Any Thyroid Function Test Abnormalities in Polycystic Ovary Syndrome Should not Attributed to Non-Thyroidal Illness Syndrome

Program: Abstracts - Orals, Featured Poster Presentations, and Posters
Session: SUN 554-573-Ovarian & Uterine Function I
Basic/Clinical
Sunday, June 16, 2013: 1:45 PM-3:45 PM
Expo Halls ABC (Moscone Center)

Poster Board SUN-563
Melia Karakose1, Oya Topaloglu1, Muyesser Sayki Arslan1, Zeynep Ginis1, Mustafa Sahin2, Erman Cakal*1 and Tuncay Delibasi1
1Diskapi Yildirim Beyazit Training and Research Hospital, Ankara, Turkey, 2Ankara University Faculty of Medicine, Ankara, Turkey
Introduction

It is known that there are relationship between non-thyroidal illness syndrome (NTIS) and chronic illnesses such as rheumatoid arthritis, systemic lupus erythematosus, however, to date, no systematic analysis of NTIS in women with polycystic ovary syndrome (PCOS) has been undertaken. The aim of this study was to determine the existence of NTIS in patients with PCOS.

 

Material and Method

52 patients with PCOS were recruited for this cross-sectional study. The control group included 68 age-matched female volunteers. PCOS was defined according to the revised 2003 Rotterdam criteria. Serum free triiodothyronine (fT3), free thyroxine (fT4), thyroid stimulating hormone (TSH) (fourth generation TSH kits), anti-thyroperoxidase antibody (anti-TPO Ab), and anti-thyroglobulin antibody (anti-Tg Ab) were measured.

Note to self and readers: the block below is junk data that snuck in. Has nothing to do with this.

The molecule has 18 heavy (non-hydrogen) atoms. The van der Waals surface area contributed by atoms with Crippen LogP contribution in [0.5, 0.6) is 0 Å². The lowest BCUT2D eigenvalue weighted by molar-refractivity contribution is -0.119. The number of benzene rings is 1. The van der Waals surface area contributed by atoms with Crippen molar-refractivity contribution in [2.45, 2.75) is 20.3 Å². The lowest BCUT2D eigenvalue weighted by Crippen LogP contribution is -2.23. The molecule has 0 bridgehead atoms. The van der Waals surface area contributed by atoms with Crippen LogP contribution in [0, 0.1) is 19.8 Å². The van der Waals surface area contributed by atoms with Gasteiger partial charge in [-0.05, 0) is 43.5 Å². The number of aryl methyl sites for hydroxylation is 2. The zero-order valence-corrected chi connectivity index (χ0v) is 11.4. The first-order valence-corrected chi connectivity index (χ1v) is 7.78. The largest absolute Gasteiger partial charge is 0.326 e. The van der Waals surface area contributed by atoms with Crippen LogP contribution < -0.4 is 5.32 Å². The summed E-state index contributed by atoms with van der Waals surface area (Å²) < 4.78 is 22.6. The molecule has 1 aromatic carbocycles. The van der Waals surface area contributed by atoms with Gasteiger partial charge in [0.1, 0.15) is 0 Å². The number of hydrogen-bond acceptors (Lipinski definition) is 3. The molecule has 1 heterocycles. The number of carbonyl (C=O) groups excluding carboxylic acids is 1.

Result

NTIS was not observed in either group. The TSH level in the PCOS patients and controls did not differ significantly (1.9 ± 1.2 µIU/mL vs. 1.8 ± 0.9 µIU/mL, p > 0.05). Serum fT3 and fT4 levels in the controls were significantly lower than those in the PCOS patients (fT3: 2.7 ± 0.3 pg/mL vs. 2.9 ± 0.3 pg/mL, p=0.02; fT4: 1.0 ± 0.1 ng/dL vs. 1.1 ± 0.1 ng/dL, p=0.03). The Hs-CRP level in the PCOS patients was significantly higher than that in the controls (3.5 ±4.9 mg/L vs. 1.7± 2.7 mg/L, p=0.03). A statistically significant relationship was observed between Hs-CRP and fT4 (r = 0.245, p=0.015). 

 

Conclusion

Abnormal thyroid function can be observed in some chronic inflammatory diseases, but NTIS was not noted in any of the PCOS patients in the present study. So when PCOS patients are evaluated, any thyroid function test abnormalities should not attributed to non-thyroidal illness syndrome in PCOS patients and should be evaluated carefully.

Nothing to Disclose: MK, OT, MS, ZG, MS, EC, TD

*Please take note of The Endocrine Society's News Embargo Policy at http://www.endo-society.org/endo2013/media.cfm